Signalling via TLRs results in dendritic cell (DC) activation/maturation and plays a critical role in the outcome of primary immune responses. So far, no data exist concerning TLR expression by liver DC, generally regarded as less immunostimulatory than secondary lymphoid tissue DC. Because the liver lies directly downstream from the gut, it is constantly exposed to bacterial LPS, a TLR4 ligand. We examined TLR4 expression by freshly isolated, flow-sorted C57BL/10 mouse liver DC compared with spleen DC. Real-time PCR revealed that liver CD11c+CD8α- (myeloid) and CD11c +CD8α+ ("lymphoid-related") DC expressed lower TLR4 mRNA compared with their splenic counterparts. Lower TLR4 expression correlated with reduced capacity of LPS (10 ng/ml) but not anti-CD40-stimulated liver DC to induce naive allogeneic (C3H/HeJ) T cell proliferation. By contrast to LPS-stimulated splenic DC, these LPS-activated hepatic DC induced alloantigen-specific T cell hyporesponsiveness in vitro, correlated with deficient Th1 (IFN-γ) and Th2 (IL-4) responses. When higher LPS concentrations (≥100 ng/ml) were tested, the capacity of liver DC to induce proliferation of T cells and Th1-type responses was enhanced, but remained inferior to that of splenic DC. Hepatic DC activated by LPS in vivo were inferior allogeneic T cell stimulators compared with splenic DC, whereas adoptive transfer of LPS-stimulated (10 ng/ml) liver DC induced skewing toward Th2 responses. These data suggest that comparatively low expression of TLR4 by liver DC may limit their response to specific ligands, resulting in reduced or altered activation of hepatic adaptive immune responses.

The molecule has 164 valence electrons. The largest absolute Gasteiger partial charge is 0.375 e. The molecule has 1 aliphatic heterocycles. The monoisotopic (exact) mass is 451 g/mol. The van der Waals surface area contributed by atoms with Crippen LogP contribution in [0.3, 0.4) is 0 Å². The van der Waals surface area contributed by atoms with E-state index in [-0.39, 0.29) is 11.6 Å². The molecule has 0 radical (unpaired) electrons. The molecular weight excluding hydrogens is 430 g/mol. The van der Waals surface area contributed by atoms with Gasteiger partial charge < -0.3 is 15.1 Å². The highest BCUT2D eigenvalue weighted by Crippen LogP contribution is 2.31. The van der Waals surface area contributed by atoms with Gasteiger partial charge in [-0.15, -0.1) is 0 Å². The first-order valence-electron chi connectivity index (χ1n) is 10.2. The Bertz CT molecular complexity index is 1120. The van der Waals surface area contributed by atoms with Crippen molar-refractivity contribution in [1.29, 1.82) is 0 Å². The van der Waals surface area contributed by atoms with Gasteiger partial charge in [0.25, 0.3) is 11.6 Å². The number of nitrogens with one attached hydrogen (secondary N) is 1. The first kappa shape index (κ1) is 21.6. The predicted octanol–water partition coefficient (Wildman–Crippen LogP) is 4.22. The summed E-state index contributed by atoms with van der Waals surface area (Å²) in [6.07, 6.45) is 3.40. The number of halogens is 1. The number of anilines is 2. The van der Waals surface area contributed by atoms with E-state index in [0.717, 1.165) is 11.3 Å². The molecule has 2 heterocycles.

ASJC Scopus subject areas
- Immunology and Allergy